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Aug 13, 2008 11:34 AMPublication: The Southampton Press

Borders of Hampton Bays moratorium extended

Aug 13, 2008 11:34 AM

Though it didn’t satisfy everyone, the Southampton Town Board on Tuesday widened the boundaries of the 12-month Hampton Bays moratorium it enacted back in June.

Hampton Bays Civic Association members and community activists Mary Jean Green and Bob McAlevy expressed disappointment with the expansion of the halt on development at Tuesday’s Town Board meeting, with Mr. McAlevy thanking the board for “half a stale loaf,” and Ms. Green accusing the members of not listening to the needs of the community and threatening them with payback at the polls.

“We won’t forget,” Ms. Green said. “Hampton Bays won’t forget.”

The moratorium, adopted by the board on June 10, targets the commercial corridor along Montauk Highway, from Jones Road in the east to Peconic Road in the west, focusing on three main sectors. The western sector, from Jones Road to Route 24, includes properties zoned for highway business that town planners have highlighted as an area with potential for significant development. The central sector, or the hamlet center, extends along Montauk Highway from Route 24 to the intersection of Ponquogue Avenue and Squiretown Road and includes historic structures that could face the wrecking ball if not protected. The eastern sector, from the Ponquogue/Squiretown intersection across the Shinnecock Canal to the hamlet’s border, contains a mixed use of commercial, retail and service industries. The historic Canoe Place Inn, located in this sector, could be lost to demolition if a pending change of zone application is approved.

But before the original moratorium was enacted in June, Mr. McAlevy and Ms. Green—as well as other civic association members—began clamoring for a wider coverage area.

“We’re being carpet-bombed with overdevelopment,” Mr. McAlevy said before the June 10 vote on the moratorium was called. “And this corridor moratorium will do little to mitigate that.”

The original corridor moratorium incorporated 18 percent of the hamlet, or 1,489 acres. The widening of the boundaries increases that percentage to 32.3 percent of the hamlet, covering 2,409 acres.

Now the parameters in the west extend from Jones Road eastward into Tiana Bay, reaching as far south as Oakwood Road and capturing some resort waterfront business zoning near Hidden Cove. In the Foster’s Creek area, near the Ponquogue Bridge, a new boundary was drawn from Shinnecock Road in the north to the Shinnecock Bay in the south and from Gardners Lane extending east to the water. The expansion also takes in the areas zoned for resort waterfront business near the Ponquogue Bridge, except for the barrier beach strip, which has already been built out, according to Town Supervisor Linda Kabot.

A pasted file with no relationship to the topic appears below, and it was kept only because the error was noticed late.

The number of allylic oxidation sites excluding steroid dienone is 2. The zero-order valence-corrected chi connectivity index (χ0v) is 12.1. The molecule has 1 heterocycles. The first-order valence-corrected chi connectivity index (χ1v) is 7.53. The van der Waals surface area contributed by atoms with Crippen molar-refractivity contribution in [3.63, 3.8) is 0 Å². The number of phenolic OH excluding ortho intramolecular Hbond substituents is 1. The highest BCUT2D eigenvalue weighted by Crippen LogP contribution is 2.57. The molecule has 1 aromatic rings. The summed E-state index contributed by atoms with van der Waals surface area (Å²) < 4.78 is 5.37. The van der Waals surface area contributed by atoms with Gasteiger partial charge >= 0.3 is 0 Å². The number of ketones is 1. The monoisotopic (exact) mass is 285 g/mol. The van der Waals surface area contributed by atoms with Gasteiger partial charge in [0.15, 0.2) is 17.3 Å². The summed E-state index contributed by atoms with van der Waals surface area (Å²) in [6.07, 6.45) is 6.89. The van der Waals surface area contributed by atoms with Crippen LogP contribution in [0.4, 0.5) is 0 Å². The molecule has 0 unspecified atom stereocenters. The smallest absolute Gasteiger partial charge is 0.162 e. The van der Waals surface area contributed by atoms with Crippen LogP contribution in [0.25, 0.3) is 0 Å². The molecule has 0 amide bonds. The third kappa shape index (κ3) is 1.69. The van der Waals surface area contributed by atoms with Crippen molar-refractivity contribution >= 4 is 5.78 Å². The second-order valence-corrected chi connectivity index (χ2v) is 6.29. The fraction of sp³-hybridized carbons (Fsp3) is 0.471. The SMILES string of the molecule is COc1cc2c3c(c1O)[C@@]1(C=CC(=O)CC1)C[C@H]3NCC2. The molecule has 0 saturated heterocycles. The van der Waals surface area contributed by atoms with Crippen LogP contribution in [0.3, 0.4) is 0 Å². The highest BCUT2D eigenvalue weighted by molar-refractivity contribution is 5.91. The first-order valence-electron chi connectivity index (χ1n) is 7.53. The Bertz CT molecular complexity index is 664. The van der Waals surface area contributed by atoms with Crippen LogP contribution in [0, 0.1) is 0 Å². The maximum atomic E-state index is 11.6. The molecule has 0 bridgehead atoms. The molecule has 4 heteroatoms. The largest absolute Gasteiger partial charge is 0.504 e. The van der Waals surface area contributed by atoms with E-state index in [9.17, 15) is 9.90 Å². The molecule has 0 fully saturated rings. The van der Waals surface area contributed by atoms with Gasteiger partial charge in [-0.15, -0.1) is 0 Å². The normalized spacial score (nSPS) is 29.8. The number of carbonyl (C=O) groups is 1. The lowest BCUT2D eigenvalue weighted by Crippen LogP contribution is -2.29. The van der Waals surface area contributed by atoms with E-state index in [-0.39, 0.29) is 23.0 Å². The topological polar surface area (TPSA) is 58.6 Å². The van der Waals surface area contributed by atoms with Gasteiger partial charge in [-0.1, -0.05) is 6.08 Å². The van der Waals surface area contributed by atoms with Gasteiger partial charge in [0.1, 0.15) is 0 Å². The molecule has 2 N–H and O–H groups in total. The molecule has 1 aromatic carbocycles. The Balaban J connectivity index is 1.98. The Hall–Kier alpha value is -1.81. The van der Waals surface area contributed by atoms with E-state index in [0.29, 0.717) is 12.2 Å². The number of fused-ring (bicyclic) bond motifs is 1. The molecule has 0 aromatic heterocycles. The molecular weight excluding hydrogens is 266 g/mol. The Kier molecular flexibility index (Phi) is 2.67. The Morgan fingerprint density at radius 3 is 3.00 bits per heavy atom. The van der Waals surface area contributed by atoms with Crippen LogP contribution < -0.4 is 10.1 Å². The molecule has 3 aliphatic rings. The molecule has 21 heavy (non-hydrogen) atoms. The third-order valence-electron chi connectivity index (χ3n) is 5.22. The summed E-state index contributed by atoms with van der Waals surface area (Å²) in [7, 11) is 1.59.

North of Sunrise Highway, the border still reaches from Peconic Road, but now extends just past Newtown Road in the west and stretches from Sunrise Highway just into the Great Peconic Bay.

“I understand some want the entire hamlet covered in a moratorium,” Ms. Kabot said. “But we have to be judicious in where we draw the line, while at the same time being responsive to the community’s needs.”

Variance applications for single-family homes and residential subdivisions with a yield of three lots or less are exempt from the initial corridor moratorium.

“The idea behind the moratorium is to capture the big developments,” Ms. Kabot said, “not hurt the little guy.”

Due to previous litigation, the 50,000-square-foot Stop & Shop supermarket, under construction on the corner of Route 24 and Montauk Highway, and the 8-acre 50-unit senior citizen condominium complex known as Arborview, on Montauk Highway near Allomara Road, are also excluded from the broader moratorium.

On July 8, the board enacted a six-month townwide moratorium on condominium conversions, which is aimed at further easing overdevelopment in Hampton Bays—in particular, where the bulk of motels, cottages and other dwellings often converted to condos are clustered. Exempt from that moratorium are developments that have already received permits from the town, including a proposal to convert the Allen’s Acres motel near the Ponquogue Bridge into a 24-unit, high-end condominium complex.

Some of the other applications to be excluded from the Hampton Bays moratorium include all building permits for projects that have already been approved, routine maintenance, minor additions to existing structures less than 1,000 square feet, renovations to existing structures not requiring a change of use, façade improvements, and building permits for single family homes.

The Hampton Bays moratorium will expire on June 30, 2009.

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